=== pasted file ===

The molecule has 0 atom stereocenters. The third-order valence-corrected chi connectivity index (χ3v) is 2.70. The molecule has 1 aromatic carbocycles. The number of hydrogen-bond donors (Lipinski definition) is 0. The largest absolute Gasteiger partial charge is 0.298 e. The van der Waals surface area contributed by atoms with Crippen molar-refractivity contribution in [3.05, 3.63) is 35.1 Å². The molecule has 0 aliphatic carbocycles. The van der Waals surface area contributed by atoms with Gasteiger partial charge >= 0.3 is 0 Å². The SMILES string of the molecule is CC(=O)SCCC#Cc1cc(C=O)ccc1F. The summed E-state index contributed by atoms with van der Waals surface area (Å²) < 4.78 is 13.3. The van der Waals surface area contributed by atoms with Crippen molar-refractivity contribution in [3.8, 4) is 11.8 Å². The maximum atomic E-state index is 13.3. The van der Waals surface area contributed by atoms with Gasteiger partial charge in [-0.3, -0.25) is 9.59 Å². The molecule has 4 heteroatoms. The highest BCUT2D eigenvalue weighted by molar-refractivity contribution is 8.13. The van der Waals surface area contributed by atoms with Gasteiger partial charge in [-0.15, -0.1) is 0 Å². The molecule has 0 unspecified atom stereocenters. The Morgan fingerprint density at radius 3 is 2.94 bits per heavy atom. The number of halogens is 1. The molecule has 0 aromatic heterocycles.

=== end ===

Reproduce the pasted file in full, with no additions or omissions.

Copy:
The molecule has 0 atom stereocenters. The third-order valence-corrected chi connectivity index (χ3v) is 2.70. The molecule has 1 aromatic carbocycles. The number of hydrogen-bond donors (Lipinski definition) is 0. The largest absolute Gasteiger partial charge is 0.298 e. The van der Waals surface area contributed by atoms with Crippen molar-refractivity contribution in [3.05, 3.63) is 35.1 Å². The molecule has 0 aliphatic carbocycles. The van der Waals surface area contributed by atoms with Gasteiger partial charge >= 0.3 is 0 Å². The SMILES string of the molecule is CC(=O)SCCC#Cc1cc(C=O)ccc1F. The summed E-state index contributed by atoms with van der Waals surface area (Å²) < 4.78 is 13.3. The van der Waals surface area contributed by atoms with Crippen molar-refractivity contribution in [3.8, 4) is 11.8 Å². The maximum atomic E-state index is 13.3. The van der Waals surface area contributed by atoms with Gasteiger partial charge in [-0.3, -0.25) is 9.59 Å². The molecule has 4 heteroatoms. The highest BCUT2D eigenvalue weighted by molar-refractivity contribution is 8.13. The van der Waals surface area contributed by atoms with Gasteiger partial charge in [-0.15, -0.1) is 0 Å². The molecule has 0 unspecified atom stereocenters. The Morgan fingerprint density at radius 3 is 2.94 bits per heavy atom. The number of halogens is 1. The molecule has 0 aromatic heterocycles.